ZeuS-in-the-Mobile for Android

The first version of ZeuS-in-the-Mobile (ZitMo), malware which targets mTANs, was discovered in the end of September 2010. In that case it was targeting Symbian smartphones. Later on, ZitMo versions for Windows Mobile and Blackberry were found. It comes as no surprise that cybercriminals have created new and sophisticated pieces of mobile malware for Symbian and Windows Mobile; more surprising is that Blackberry devices were also targeted; and even more surprising is that until July 2011 there was no evidence of ZitMo for Android’s existence. And now please ‘welcome’ ZeuS-in-the-Mobile for Android.

The first fact that must be mentioned is that ZitMo for Android differs from Symbian, Windows Mobile and Blackberry versions a lot. The functionality and logic of ZitMo for Symbian, Windows Mobile and Blackberry is the same: C&C cell phone number, SMS commands, and the ability to forward SMS messages from a particular number, as well as the ability to change C&C.

The functionality and logic of ZitMo for Android is far more primitive. The APK file itself has a 19k size. It passes itself off as a security tool from the ‘Trusteer’ company. If a user installs the malicious application then the following ‘Trusteer Rapport’ icon will appear in the main menu:

And that’s what going to be on the screen after clicking on the application’s link:

As I said previously, ZitMo for Android is very primitive. Its functionality consists only of the ability to upload all incoming SMS messages (with mTANs also) to a remote web server http://******rifty.com/security.jsp in the following format:

f0={SMS_sender_number}&b0={SMS_text}&pid={infected_device_ID}

The first attacks with ZeuS-in-the-Mobile for Android started probably in early June. But how does ZitMo for Android actually infect devices? Nothing has changed in this area.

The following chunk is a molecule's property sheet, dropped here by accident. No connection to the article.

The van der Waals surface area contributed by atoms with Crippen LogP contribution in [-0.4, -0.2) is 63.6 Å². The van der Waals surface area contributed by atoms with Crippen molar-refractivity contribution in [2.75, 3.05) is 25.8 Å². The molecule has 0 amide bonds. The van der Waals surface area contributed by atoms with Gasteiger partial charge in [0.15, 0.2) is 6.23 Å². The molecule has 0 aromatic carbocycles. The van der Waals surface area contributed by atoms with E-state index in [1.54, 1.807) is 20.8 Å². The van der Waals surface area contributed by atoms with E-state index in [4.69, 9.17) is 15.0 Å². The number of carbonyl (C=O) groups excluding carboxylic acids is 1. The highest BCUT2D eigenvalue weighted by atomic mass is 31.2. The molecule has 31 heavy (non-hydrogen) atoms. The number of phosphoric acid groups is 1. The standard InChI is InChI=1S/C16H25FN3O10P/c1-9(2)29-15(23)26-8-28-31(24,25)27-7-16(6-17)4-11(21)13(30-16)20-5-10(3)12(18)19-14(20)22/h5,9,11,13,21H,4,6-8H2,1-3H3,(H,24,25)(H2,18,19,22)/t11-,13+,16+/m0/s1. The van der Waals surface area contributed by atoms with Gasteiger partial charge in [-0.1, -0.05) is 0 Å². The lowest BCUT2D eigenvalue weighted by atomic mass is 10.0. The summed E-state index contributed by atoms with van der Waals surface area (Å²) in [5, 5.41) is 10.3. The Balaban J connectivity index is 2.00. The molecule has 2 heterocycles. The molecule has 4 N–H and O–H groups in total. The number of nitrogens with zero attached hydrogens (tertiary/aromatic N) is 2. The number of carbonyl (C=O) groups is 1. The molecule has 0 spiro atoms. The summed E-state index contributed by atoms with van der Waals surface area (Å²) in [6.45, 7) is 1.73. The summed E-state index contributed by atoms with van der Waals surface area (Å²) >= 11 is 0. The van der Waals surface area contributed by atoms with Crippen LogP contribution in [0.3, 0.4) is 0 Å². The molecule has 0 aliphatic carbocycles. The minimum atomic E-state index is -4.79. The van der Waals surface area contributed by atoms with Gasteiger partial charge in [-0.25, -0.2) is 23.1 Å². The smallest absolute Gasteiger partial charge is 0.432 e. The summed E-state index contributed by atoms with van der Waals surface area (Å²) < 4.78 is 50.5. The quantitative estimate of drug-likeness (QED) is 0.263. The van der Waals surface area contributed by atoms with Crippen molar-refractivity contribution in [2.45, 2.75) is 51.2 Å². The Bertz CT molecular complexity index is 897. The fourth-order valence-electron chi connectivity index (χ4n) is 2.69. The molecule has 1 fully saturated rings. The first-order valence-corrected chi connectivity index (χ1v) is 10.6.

We found one of the Win32 ZeuS configuration files which contains following ‘suggestion’:

If the user chooses ‘Android’ and clicks ‘Continue’ he will be redirected to the following page where he is asked to download the ‘security tool’:

If the user chooses any other option (‘iOS (iPhone)’, ‘BlackBerry’, ‘Symbian (Nokia)’ or ‘Other’) they will get… nothing!

In other words this particular attack was targeting only Android devices.

But besides the site http://*************.com/tr.apk cybercriminals have also uploaded ZitMo for Android to the Android Market. The application has already been removed but, as it was in previous cases of malware in the Android Market, there are mirroring websites which save the information about all the programs approved by Google. In the case of ZitMo for Android, the application was uploaded with the ‘TrustMobile’ name probably on the 18th of June.

So, now we have ZitMo targeting 4 platforms: Symbian, Windows Mobile, Blackberry and Android. As we wrote in our previous blog about ZeuS-in-the-Mobile ‘cybercriminals are still very far away from stopping their activities’.

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